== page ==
makes sense! this isn't the first time I heard this about corgis, I realized that they do need tons of play to get their energy out. you're right !

Regarding the ESA: make sure it's actually prescribed by your doctor rather than faking it to have whatever dog you want. There are laws regarding ESAs, just like Service Animals, and fakes make life harder for those with legitimate need.
I'm asking my therapist to give me the letter. I've been seeing her from september and with online school it's been really hard on me, and I've always wanted to have a pet which can help channel out my energy or whatever negative energy I'm feeling. I've been looking into tortoises for over 2 years and I looked into fish for about a year before I decided that those animals may not be the best at getting me on my feet LOL

I'm going out on a limb here but I have to give you my 2 cents. I don't think you have enough time or room because Dobermans take a lot of both, especially puppies. We've been looking for a puppy for several years now after losing our last 2 Dobes to health issues. We now have a Cojack, 1/2 Corgi and 1/2 half Jack Russell, and he's been a fantastic dog except for the shedding. Super smart and pretty low key unless we go somewhere, then he's very active. Maybe a Miniature Pinscher might be a good fit for you. Good luck and it's great you're putting a lot of thought into this.
I totally agree, it's hard to accept but I only want a breed that I know I can fully take care for sure. Looks don't matter to me in regards of dogs, they all are funky XD Congrats on your new puppy and thanks!

Sorry for all the excessive posting.. I just want to make sure I don't ignore anyone's advice! Some of the posts don't alert my email :(
 

·
Registered
Joined
·
19 Posts
Discussion Starter #35
AHH by channeling out my negative feelings I did not mean anything abusive!! Sorry if it seems that way I just realized! Taking care of animals has always been enjoyable for me that's what I meant.
 

·
Registered
Joined
·
6,837 Posts
I'm glad you're thinking with your head and not your heart, for sure. :) Stick around, we have some members who don't have Dobes. You'll learn a ton from the group.
 

·
Registered
Joined
·
19 Posts
Discussion Starter #37
I'm glad you're thinking with your head and not your heart, for sure. :) Stick around, we have some members who don't have Dobes. You'll learn a ton from the group.
I plan to! You guys seem very knowledgeable about this and it wouldn't hurt to learn XD
( I'm already stalking old posts... :LOL:)
I have a small question though. I know that setting up meet with other dogs of the same breed or similar is very important for socialization, how do you guys usually find a group that's not bringing in ill or aggressive dogs? or should I avoid this completely?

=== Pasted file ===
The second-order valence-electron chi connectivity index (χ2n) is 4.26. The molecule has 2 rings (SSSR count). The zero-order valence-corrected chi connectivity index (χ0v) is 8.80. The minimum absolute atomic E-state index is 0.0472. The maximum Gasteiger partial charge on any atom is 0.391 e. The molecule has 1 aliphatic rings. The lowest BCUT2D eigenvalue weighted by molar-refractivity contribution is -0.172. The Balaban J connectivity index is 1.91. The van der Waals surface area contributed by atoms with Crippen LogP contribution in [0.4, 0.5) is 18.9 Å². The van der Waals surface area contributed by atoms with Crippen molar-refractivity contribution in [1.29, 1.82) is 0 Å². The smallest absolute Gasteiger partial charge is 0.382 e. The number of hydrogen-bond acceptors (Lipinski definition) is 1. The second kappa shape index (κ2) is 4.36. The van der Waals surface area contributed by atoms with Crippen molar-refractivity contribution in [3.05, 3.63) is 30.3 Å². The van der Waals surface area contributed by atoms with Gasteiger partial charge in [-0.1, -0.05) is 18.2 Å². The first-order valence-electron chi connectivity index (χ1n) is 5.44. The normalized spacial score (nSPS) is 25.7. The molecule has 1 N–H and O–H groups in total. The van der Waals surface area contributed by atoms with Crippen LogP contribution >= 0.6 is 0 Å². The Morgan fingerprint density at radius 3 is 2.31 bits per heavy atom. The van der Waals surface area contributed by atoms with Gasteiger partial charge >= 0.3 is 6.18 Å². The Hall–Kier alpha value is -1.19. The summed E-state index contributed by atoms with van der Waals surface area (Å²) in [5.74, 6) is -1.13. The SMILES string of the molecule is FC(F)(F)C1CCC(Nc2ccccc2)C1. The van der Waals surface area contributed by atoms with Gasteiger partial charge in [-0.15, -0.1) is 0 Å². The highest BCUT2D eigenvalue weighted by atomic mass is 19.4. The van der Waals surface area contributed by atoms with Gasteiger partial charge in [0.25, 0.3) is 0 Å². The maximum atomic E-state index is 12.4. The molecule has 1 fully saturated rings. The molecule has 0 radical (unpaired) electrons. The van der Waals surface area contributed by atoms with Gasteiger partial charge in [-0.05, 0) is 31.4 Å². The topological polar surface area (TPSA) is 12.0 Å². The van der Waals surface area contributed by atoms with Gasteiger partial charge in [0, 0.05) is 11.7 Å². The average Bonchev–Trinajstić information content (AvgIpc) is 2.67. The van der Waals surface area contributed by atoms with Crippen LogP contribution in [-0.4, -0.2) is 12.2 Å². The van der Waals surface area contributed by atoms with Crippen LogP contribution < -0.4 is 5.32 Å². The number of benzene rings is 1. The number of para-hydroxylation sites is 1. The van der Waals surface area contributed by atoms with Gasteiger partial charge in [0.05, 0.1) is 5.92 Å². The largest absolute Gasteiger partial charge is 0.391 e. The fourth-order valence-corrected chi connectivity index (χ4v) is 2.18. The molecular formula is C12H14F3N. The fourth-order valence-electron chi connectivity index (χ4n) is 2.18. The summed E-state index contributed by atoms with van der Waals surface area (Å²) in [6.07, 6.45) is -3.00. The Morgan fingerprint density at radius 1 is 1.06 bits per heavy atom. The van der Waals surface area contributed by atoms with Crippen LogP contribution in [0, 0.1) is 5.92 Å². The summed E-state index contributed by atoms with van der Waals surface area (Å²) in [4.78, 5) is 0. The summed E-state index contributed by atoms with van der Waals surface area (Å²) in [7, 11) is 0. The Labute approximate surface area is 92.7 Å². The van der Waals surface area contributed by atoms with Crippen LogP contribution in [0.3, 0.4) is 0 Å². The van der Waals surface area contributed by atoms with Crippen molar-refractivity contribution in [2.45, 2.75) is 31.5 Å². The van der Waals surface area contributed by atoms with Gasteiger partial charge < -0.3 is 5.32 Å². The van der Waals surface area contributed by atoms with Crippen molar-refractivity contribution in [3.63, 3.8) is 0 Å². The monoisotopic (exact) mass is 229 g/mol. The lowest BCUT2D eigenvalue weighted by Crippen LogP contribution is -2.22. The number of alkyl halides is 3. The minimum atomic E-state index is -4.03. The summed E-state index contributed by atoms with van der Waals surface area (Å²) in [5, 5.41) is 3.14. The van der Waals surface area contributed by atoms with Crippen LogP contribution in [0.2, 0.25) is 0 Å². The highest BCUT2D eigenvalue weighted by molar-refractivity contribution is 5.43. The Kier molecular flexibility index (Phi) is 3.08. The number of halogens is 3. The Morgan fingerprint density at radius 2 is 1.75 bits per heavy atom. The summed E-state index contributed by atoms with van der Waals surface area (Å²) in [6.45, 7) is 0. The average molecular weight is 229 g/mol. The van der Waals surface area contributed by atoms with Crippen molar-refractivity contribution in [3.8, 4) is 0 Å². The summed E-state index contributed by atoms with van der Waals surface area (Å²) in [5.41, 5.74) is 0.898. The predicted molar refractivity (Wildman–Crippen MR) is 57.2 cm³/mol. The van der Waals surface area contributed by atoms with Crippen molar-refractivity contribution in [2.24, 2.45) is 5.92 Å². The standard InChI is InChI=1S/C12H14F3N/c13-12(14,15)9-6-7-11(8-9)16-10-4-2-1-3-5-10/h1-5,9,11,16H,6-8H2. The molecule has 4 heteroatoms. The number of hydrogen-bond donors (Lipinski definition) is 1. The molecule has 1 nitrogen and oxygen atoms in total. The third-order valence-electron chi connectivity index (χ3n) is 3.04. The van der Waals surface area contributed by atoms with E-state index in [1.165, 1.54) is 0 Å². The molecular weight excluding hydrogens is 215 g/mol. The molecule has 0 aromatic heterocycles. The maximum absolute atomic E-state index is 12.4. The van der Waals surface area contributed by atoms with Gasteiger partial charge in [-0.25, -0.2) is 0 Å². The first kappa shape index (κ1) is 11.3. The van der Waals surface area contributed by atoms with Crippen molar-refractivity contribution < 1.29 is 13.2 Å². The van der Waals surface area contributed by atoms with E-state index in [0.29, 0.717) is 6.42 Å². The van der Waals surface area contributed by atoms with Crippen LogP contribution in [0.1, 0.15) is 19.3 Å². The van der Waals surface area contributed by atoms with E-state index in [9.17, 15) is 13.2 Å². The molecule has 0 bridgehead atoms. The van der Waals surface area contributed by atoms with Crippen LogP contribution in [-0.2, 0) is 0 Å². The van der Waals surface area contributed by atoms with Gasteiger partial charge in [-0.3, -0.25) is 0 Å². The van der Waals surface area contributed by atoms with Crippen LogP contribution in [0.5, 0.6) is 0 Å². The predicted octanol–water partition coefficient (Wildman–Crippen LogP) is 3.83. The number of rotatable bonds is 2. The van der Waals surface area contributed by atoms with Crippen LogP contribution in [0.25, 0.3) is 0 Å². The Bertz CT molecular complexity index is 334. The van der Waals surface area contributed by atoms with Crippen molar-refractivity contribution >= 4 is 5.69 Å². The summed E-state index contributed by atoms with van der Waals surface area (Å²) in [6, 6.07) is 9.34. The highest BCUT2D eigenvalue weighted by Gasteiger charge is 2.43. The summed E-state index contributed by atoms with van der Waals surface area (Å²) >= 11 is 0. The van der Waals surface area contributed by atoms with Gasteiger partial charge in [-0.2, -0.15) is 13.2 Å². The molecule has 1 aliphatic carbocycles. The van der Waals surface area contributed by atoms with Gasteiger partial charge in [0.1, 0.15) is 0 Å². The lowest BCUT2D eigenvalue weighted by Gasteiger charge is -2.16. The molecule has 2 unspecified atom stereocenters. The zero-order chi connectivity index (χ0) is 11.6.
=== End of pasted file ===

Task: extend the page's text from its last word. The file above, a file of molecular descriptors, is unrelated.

And how are you guys getting your dog associated and comfortable with children and adults?
 

·
Registered
Emma and Vader
Joined
·
59 Posts
I plan to! You guys seem very knowledgeable about this and it wouldn't hurt to learn XD
( I'm already stalking old posts... :LOL:)
I have a small question though. I know that setting up meet with other dogs of the same breed or similar is very important for socialization, how do you guys usually find a group that's not bringing in ill or aggressive dogs? or should I avoid this completely?
And how are you guys getting your dog associated and comfortable with children and adults?
For the same breed, I’d think to get in contact with a chapter club in your area.
 

·
Registered
Joined
·
6,837 Posts
I plan to! You guys seem very knowledgeable about this and it wouldn't hurt to learn XD
( I'm already stalking old posts... :LOL:)
I have a small question though. I know that setting up meet with other dogs of the same breed or similar is very important for socialization, how do you guys usually find a group that's not bringing in ill or aggressive dogs? or should I avoid this completely?
And how are you guys getting your dog associated and comfortable with children and adults?
Socialization is more than just playtime. Expose the dog to all sorts of situations in a safe manner. Sit outside a playground (but don't allow kids to approach). Bring the dog around people and children you know and trust, and allow play to happen with well behaved, dog-savvy children. Bring the dog places where they can be exposed to strange noises. One super important thing: don't allow dogs to play while on leash. This can lead to someone getting stuck, and panicking.
 

·
Registered
Joined
·
19 Posts
Discussion Starter #40
Socialization is more than just playtime. Expose the dog to all sorts of situations in a safe manner. Sit outside a playground (but don't allow kids to approach). Bring the dog around people and children you know and trust, and allow play to happen with well behaved, dog-savvy children. Bring the dog places where they can be exposed to strange noises. One super important thing: don't allow dogs to play while on leash. This can lead to someone getting stuck, and panicking.
Oh, okay. I was told not to let anyone touch dogs during corona, especially since you can't wipe them off like groceries LOL but I'll look into friends and their siblings. Thanks!
 
21 - 40 of 54 Posts
Top